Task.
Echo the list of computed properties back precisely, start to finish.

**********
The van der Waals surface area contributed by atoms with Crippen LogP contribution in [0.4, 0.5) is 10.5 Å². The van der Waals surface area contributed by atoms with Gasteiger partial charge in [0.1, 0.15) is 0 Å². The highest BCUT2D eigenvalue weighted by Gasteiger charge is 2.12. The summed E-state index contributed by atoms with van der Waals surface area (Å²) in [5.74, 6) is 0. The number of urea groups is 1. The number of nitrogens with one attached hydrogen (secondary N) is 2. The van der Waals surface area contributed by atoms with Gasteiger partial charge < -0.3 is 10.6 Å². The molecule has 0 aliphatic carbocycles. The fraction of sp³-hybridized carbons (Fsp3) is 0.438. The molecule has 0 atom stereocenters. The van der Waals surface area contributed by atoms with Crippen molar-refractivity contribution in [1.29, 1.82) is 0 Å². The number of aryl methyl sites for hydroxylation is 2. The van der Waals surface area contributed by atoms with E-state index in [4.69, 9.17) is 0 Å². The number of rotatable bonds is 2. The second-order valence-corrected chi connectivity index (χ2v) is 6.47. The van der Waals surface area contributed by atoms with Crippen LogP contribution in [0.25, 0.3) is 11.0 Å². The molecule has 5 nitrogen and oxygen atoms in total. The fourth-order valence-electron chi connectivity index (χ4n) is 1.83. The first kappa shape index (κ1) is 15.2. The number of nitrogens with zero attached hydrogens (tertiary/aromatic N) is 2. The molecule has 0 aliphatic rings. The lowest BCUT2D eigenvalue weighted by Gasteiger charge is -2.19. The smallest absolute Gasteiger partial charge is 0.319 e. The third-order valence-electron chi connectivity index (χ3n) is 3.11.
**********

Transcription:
The van der Waals surface area contributed by atoms with Crippen LogP contribution in [0.4, 0.5) is 10.5 Å². The van der Waals surface area contributed by atoms with Gasteiger partial charge in [0.1, 0.15) is 0 Å². The highest BCUT2D eigenvalue weighted by Gasteiger charge is 2.12. The summed E-state index contributed by atoms with van der Waals surface area (Å²) in [5.74, 6) is 0. The number of urea groups is 1. The number of nitrogens with one attached hydrogen (secondary N) is 2. The van der Waals surface area contributed by atoms with Gasteiger partial charge < -0.3 is 10.6 Å². The molecule has 0 aliphatic carbocycles. The fraction of sp³-hybridized carbons (Fsp3) is 0.438. The molecule has 0 atom stereocenters. The van der Waals surface area contributed by atoms with Crippen molar-refractivity contribution in [1.29, 1.82) is 0 Å². The number of aryl methyl sites for hydroxylation is 2. The van der Waals surface area contributed by atoms with E-state index in [4.69, 9.17) is 0 Å². The number of rotatable bonds is 2. The second-order valence-corrected chi connectivity index (χ2v) is 6.47. The van der Waals surface area contributed by atoms with Crippen LogP contribution in [0.25, 0.3) is 11.0 Å². The molecule has 5 nitrogen and oxygen atoms in total. The fourth-order valence-electron chi connectivity index (χ4n) is 1.83. The first kappa shape index (κ1) is 15.2. The number of nitrogens with zero attached hydrogens (tertiary/aromatic N) is 2. The molecule has 0 aliphatic rings. The lowest BCUT2D eigenvalue weighted by Gasteiger charge is -2.19. The smallest absolute Gasteiger partial charge is 0.319 e. The third-order valence-electron chi connectivity index (χ3n) is 3.11.